Photos by Joseph A. Garcia / Star staff El Dorado Mobile Estates resident Dick Schuck takes his dog for a walk. Schuck supports a rent-control ordinance.
“Yes on rent control in El Dorado,” a sign announces, while another at a different mobile home urges: “No Rent Control.”
The differing opinions on a rent-control proposal are heard in conversations and seen on signs posted at El Dorado Mobile Estates. And the issue has become a divisive one at the Fillmore mobile home park.
City officials have come up with a plan that includes an advisory vote by the park’s residents, who are 55 and older. After the vote, the city could enact an ordinance regulating rent increases at the park.
“They have to vote. That’s the key,” said Tom Anderson, a resident at the mobile home park for eight years.
Supporters want a rent-control ordinance partly because they are struggling to pay annual rent increases of 4.5 percent.
Opponents, however, say if an ordinance is adopted, the park’s management company would change El Dorado into a condominium park or could drop the age restriction for tenants. Residents would have the option to purchase the property beneath their coach if El Dorado were converted into a condominium park.
Although a date has not been set by the city, residents will likely vote in a straw poll by early March, officials say.
The ballots likely will include a draft city ordinance and an alternative offer from Santa Ana-based Star Management, which runs the mobile home park at 250 E. Telegraph Road.
“This is inciting nerves and dislikes,” resident Ray Brown said as he walked his Chihuahuas, Chica and Pete’e. “It pits neighbor against neighbor.”
Brown, 63, moved to El Dorado in August 2006 because it was a mobile home park for older people. He said he’s not mad at management’s desire to change the park and respects the right to pursue that. But if the park is converted into a place for all ages, Brown said, he will leave.
“I’m disabled with a heart problem,” he said. “I just can’t have all the excitement and clamor that come with kids.”
Having an all-age park could bring in families of three to five people per home, and they are more “economically viable,” said Mike Cirillo, president of Star Management.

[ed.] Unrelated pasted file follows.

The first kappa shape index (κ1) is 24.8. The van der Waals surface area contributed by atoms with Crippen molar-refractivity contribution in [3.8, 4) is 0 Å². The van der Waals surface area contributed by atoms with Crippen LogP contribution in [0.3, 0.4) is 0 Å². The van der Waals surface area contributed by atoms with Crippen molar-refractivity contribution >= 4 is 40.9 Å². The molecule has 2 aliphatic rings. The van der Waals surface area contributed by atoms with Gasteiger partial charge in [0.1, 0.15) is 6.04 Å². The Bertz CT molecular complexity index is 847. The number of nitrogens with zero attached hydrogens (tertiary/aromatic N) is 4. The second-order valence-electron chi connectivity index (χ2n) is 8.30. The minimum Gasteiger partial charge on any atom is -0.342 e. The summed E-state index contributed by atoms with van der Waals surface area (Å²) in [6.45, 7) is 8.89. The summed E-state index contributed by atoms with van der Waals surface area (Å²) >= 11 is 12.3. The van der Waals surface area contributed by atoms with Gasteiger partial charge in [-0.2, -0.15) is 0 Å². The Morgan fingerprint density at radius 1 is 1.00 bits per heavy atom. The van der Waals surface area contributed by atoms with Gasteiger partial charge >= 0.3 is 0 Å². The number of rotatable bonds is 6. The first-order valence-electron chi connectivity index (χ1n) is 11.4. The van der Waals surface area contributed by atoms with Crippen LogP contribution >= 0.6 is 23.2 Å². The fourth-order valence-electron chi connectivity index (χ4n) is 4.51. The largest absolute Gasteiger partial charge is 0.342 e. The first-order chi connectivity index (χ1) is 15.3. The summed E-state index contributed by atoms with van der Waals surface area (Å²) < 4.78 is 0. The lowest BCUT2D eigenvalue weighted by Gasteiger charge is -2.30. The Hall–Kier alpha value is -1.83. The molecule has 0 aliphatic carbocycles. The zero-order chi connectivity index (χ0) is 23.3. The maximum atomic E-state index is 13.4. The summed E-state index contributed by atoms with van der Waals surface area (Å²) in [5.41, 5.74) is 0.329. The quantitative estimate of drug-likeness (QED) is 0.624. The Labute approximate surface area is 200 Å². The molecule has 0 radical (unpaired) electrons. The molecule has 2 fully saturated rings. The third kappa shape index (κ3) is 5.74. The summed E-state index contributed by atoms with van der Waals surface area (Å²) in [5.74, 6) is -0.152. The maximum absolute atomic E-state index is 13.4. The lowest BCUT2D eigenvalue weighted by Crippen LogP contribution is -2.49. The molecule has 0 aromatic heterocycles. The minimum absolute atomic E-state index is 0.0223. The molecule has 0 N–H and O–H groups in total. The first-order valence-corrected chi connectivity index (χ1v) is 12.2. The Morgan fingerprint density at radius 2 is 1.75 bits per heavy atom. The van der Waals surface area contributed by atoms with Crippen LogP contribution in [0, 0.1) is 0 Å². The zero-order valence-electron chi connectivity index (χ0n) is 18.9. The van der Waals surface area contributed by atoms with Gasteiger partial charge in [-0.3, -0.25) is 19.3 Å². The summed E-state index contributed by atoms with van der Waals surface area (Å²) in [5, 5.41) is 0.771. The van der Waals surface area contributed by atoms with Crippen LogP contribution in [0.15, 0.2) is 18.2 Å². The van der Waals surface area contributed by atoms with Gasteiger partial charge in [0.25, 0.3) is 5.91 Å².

“From the owner’s perspective, the new (people) have an ability to pay higher rents,” he said.
Star Management opposes a rent-control ordinance and considers condominium conversions a viable economic option, according to Cirillo.
The park, which has about 420 residents, is not low-income, and people who have seen rent increases agreed to them in their leases, he added.
Anderson, who said he is neutral on the issue and believes rent control is not the answer for everything, is working on the offer with Cirillo. He said the offer could include lower annual rent increases and an agreement not to convert the park to an all-age property.
John Ohngren, 60, who supports an ordinance, said he is struggling to pay rent because of changing circumstances in his life. His wife died in July. He said it is a financial squeeze to meet rent increases and pay for medication and other essentials. A rent-control ordinance would be a big help, he said.
“It makes sense,” Ohngren said. “I could see (rent) going to $1,000. That’s crazy.”
Cirillo said Star Management recently started a program at El Dorado to assist seniors struggling financially. Depending on their circumstances, they can receive monthly rent credits, he said. Several applications have been received, he said.
Richard Schuck, an 82-year-old resident, said he hopes an ordinance is passed soon. Higher rents “will price a few out of the park,” he said.
Comments on Article by Frank Wodley, CoMO-CAL President
This article should not be entitled “The Pros and Cons of Rent Control.” Just talk with any mobilehome owner in a rent control area – there are few “cons.”
I know, I live in Chatsworth and we have rent control. Two parks just a few miles away (Mountain View and Summit) are not in L.A. City and do not have rent control. Their rents are as high as $1500.00. Without rent control, my rent would probably be at least $500/month higher. Not only would I not be able to pay it, but my home would essentially be worthless! I’d probably have to walk away and leave it, but to where?
If I were a resident of El Dorado, I’d opt for rent control, hands down. Then I’d band together against Star Management and Mike Cirillo to stop any “sham” conversion or change to an all age park. (We all know condo conversions are just another way to break rent control and/or double the cost of the park.)
When will cities finally realize people are suffering? The time for “rental parks” should be a thing of the past. No one should be controlled by a park owner or manager or pro-management residents. Residents deserve better. Cities should step in and help residents purchase their parks. There should be NO MORE “rental parks.”
This is no way to treat seniors!
Frank Wodley, President
Coalition of Mobilehome Owners – California